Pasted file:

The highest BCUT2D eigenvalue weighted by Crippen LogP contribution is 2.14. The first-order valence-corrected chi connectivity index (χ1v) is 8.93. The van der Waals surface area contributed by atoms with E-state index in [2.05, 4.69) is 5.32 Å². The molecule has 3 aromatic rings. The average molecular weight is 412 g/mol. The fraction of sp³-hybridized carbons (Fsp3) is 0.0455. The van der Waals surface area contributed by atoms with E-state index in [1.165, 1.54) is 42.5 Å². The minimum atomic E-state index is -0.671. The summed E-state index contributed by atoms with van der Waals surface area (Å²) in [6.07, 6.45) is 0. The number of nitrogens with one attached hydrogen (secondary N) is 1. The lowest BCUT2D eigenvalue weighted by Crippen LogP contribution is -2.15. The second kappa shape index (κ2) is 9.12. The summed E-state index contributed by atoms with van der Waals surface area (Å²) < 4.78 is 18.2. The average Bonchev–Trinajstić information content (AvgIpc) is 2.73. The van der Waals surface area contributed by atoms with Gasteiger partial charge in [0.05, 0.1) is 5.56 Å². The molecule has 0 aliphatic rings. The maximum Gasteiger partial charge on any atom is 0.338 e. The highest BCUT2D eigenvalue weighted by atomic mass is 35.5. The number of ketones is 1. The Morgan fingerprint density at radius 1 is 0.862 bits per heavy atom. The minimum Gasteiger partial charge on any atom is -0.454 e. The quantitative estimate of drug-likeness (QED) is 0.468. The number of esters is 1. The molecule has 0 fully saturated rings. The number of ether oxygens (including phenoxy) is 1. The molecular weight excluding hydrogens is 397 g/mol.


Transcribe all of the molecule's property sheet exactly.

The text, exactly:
The highest BCUT2D eigenvalue weighted by Crippen LogP contribution is 2.14. The first-order valence-corrected chi connectivity index (χ1v) is 8.93. The van der Waals surface area contributed by atoms with E-state index in [2.05, 4.69) is 5.32 Å². The molecule has 3 aromatic rings. The average molecular weight is 412 g/mol. The fraction of sp³-hybridized carbons (Fsp3) is 0.0455. The van der Waals surface area contributed by atoms with E-state index in [1.165, 1.54) is 42.5 Å². The minimum atomic E-state index is -0.671. The summed E-state index contributed by atoms with van der Waals surface area (Å²) in [6.07, 6.45) is 0. The number of nitrogens with one attached hydrogen (secondary N) is 1. The lowest BCUT2D eigenvalue weighted by Crippen LogP contribution is -2.15. The second kappa shape index (κ2) is 9.12. The summed E-state index contributed by atoms with van der Waals surface area (Å²) < 4.78 is 18.2. The average Bonchev–Trinajstić information content (AvgIpc) is 2.73. The van der Waals surface area contributed by atoms with Gasteiger partial charge in [0.05, 0.1) is 5.56 Å². The molecule has 0 aliphatic rings. The maximum Gasteiger partial charge on any atom is 0.338 e. The highest BCUT2D eigenvalue weighted by atomic mass is 35.5. The number of ketones is 1. The Morgan fingerprint density at radius 1 is 0.862 bits per heavy atom. The minimum Gasteiger partial charge on any atom is -0.454 e. The quantitative estimate of drug-likeness (QED) is 0.468. The number of esters is 1. The molecule has 0 fully saturated rings. The number of ether oxygens (including phenoxy) is 1. The molecular weight excluding hydrogens is 397 g/mol.